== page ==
Jon Ospa’s review published on Letterboxd:
I can see why people would be impressed by this. I, too, was once ignorant of the entire history of cinema pre-2001. But to me, a movie where the subtext is spelled out for you every step of the way is kinda like one of those cumshot videos where the spunk is elmer’s glue, and you can tell it’s fraudulent even though it’s definitely white and viscous JUST LIKE ACTUAL CUM but not really. In more precise genre terms, a psychological horror film lacking in self-awareness is like one of those solo masturbation videos where you can’t see the guys face OR his dingle so you just end up watching a forearm move up and down a torso for way too long.
It could have been either more or less subtle in either direction and it would have been PERFECT. But the non-committal, authorial genericism and facile aesthetic preoccupations just make it come off as something with a lot of wasted potential.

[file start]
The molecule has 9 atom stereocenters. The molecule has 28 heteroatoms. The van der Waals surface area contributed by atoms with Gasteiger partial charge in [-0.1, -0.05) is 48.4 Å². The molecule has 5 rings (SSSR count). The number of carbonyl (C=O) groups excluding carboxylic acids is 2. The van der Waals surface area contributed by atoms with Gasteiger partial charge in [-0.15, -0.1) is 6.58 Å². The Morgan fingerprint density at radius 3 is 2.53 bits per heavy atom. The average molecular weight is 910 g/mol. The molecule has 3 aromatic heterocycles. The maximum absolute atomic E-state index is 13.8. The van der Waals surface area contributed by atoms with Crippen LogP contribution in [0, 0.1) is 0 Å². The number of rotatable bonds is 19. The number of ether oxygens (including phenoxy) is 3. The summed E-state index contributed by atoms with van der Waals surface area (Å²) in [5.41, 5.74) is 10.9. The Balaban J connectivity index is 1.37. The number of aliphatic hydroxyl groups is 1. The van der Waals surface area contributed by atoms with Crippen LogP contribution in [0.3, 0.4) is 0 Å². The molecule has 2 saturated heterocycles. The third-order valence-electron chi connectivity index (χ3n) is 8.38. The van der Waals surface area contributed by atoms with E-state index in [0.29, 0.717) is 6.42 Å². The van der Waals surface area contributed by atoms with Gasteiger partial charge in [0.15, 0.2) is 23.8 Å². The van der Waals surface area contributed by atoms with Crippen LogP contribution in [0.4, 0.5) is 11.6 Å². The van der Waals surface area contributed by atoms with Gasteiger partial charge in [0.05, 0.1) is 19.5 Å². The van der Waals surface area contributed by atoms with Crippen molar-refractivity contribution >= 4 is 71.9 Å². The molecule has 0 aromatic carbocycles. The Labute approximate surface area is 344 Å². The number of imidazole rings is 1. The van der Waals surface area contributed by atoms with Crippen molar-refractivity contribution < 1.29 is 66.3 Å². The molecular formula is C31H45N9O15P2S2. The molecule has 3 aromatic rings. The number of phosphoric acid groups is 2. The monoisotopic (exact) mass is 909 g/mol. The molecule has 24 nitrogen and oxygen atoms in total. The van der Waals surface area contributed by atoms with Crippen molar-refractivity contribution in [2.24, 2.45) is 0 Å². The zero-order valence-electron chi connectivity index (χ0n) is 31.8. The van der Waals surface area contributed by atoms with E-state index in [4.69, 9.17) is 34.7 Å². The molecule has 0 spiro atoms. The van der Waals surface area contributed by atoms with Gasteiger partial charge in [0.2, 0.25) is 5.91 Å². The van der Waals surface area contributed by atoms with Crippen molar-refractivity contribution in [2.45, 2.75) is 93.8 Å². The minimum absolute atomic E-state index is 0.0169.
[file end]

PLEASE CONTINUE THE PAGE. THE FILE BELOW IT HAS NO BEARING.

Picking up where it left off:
Ari Aster probably has a great film in him, as soon as he stops loving the sound of his own cinematic voice and decides to actually commit to a carefully-crafted dramatic arc instead of rubbing oh-so-obvious THEMES in your face and believing so strongly in the cleverness of his own shock imagery that it becomes trite. I get it, really, I just think it’s obvious, dull and insincere. Gaslighting, trauma, trafficking, moral relativism, bad breakups, wow this guy sure has scrolled through twitter in his day.
Ari Aster is Robert Eggers for basic bitches. The only reason I even rated this above 1 Star was because I was delighted by the sight of Jack Raynor’s floppy flaccid penis.